hormonal changes; stress; certain medications; clenching or grinding
your teeth; poor nutrition; systemic diseases; and notably, diabetes.
An oral examination determined the 41-year-old patient had swollen
and receding gums, severe periodontal ligament attachment loss
on all teeth and bleeding gums at 76 percent of the areas examined.
The patient had no family history of periodontitis.
"It is important to note that this case report does not
show a causal relationship between Marfan's syndrome and periodontal
diseases," said Kenneth Bueltmann, D.D.S., president of the
American Academy of Periodontology. "More research needs
to be conducted to determine if there is an association between
However, Dr. Tonetti recommends that Marfan patients follow a
preventive oral program based on professional tooth cleaning and
daily brushing and flossing. And that they receive regular periodontal
screenings by a periodontist.
Marfan syndrome is a heritable disorder of the connective tissue
that affects many organ systems, including the skeleton, lungs,
eyes, heart and blood vessels. The condition affects both men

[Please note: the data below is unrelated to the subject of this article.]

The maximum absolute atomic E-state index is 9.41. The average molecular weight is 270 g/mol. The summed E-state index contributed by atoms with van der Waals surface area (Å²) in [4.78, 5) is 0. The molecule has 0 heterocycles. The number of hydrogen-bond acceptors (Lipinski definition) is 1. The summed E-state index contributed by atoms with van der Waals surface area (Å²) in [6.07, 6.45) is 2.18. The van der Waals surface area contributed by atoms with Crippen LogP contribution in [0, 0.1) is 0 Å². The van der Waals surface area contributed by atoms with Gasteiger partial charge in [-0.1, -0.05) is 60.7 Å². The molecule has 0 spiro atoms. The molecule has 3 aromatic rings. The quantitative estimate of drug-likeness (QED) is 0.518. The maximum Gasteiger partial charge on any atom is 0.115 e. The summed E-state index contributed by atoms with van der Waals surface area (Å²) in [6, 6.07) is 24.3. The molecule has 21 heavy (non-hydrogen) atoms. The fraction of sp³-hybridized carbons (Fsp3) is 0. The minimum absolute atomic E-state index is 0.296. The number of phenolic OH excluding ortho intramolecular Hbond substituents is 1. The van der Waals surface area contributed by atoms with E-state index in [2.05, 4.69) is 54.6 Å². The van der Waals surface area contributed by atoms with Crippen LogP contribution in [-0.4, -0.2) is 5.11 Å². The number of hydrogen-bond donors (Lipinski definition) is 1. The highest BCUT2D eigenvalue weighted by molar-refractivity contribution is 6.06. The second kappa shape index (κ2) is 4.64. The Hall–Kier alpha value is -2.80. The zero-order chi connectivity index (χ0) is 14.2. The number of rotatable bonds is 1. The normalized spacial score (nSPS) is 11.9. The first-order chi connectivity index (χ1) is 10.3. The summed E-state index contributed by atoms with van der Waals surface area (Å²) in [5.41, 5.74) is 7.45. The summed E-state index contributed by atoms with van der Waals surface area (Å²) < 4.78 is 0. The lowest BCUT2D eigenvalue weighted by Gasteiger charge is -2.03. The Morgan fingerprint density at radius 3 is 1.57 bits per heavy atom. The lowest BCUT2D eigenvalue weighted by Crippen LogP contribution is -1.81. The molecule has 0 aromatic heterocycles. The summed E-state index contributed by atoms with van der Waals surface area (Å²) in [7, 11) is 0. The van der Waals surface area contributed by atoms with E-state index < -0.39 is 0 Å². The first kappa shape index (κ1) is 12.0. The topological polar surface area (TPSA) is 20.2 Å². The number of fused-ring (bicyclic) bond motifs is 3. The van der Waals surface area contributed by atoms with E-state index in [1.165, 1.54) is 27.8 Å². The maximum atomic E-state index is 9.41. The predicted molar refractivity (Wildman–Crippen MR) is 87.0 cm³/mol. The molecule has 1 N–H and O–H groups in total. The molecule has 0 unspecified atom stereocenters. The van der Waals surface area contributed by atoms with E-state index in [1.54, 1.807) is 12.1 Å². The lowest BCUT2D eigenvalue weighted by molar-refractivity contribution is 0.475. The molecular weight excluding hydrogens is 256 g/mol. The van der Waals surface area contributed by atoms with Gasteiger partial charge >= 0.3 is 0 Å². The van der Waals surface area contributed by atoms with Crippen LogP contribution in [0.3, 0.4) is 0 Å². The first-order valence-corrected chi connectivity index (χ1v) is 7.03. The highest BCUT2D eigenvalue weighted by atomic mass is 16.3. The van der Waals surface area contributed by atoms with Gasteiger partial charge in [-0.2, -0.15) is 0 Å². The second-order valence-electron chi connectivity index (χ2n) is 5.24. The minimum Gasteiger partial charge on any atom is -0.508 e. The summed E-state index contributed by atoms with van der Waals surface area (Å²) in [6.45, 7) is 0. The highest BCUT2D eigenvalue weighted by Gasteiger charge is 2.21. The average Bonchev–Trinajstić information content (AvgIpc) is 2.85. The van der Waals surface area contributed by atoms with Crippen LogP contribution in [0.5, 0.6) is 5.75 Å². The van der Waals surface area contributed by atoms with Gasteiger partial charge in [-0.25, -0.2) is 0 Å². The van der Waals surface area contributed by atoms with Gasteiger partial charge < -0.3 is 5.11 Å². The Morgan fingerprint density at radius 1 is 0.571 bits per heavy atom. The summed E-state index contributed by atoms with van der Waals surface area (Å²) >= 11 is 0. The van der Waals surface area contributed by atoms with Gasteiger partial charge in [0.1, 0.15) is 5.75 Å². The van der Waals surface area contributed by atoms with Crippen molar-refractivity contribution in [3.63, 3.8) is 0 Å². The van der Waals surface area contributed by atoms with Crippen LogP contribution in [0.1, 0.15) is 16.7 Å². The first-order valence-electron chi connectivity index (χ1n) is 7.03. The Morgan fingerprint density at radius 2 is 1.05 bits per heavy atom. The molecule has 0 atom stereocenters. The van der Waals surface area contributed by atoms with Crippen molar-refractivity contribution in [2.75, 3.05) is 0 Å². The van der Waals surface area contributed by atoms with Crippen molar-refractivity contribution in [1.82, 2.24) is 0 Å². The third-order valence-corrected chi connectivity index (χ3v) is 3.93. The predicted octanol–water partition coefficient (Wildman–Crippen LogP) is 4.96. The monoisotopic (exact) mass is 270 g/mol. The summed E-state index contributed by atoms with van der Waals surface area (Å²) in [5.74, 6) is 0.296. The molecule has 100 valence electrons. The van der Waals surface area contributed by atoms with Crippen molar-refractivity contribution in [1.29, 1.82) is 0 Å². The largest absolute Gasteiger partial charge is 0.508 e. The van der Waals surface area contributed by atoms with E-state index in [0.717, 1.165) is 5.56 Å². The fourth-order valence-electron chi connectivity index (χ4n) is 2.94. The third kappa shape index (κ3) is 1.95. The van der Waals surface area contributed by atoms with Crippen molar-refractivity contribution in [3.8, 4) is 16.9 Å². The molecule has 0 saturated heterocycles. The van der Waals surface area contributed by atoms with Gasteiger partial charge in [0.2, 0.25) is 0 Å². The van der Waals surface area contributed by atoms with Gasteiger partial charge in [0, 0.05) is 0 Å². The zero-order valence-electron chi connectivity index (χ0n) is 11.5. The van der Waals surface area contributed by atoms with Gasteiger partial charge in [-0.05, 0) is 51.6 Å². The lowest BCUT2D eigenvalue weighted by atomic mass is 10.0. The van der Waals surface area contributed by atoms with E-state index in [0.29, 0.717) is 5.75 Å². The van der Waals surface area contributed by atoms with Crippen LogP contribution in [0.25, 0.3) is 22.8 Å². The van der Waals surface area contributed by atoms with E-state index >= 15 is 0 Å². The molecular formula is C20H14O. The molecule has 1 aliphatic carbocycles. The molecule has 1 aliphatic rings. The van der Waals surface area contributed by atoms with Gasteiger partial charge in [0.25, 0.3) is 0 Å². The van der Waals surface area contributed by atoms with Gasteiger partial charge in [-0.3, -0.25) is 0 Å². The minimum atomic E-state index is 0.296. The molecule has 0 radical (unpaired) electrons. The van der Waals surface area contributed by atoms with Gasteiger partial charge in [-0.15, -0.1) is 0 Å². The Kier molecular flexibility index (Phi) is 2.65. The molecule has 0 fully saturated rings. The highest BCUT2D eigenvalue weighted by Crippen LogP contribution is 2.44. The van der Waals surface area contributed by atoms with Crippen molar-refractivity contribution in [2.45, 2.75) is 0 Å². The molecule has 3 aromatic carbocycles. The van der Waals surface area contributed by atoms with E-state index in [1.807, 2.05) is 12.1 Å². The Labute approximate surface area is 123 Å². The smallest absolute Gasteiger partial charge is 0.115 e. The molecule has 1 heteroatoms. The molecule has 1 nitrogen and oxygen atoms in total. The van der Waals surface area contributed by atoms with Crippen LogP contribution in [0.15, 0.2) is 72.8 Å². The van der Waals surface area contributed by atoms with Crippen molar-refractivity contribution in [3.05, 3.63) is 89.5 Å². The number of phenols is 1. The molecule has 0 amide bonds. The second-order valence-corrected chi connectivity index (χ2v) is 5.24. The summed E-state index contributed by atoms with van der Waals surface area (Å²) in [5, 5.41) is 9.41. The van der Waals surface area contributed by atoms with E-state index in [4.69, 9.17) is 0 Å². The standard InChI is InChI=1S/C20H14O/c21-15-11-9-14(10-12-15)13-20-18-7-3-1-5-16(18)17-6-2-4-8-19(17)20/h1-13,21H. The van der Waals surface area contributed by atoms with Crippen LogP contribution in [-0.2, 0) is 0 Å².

and women of any race or ethnic group. Scientists estimate that
as many as 1 million people in the United States may have a heritable
disorder of connective tissue, according to the National Institute
of Arthritis and Musculoskeletal and Skin Diseases.
Periodontal diseases are serious bacterial infections that destroy
the attachment fibers and supporting bone that hold your teeth
in your mouth. When the attachment fibers are destroyed, gums
separate from the teeth, forming pockets that fill with plaque
and even more infection. As the disease progresses, these pockets
deepen even further, more gum tissue and bone are destroyed and
the teeth eventually become loose. Approximately 15 percent of
adults between 21 and 50 years old and 30 percent of adults over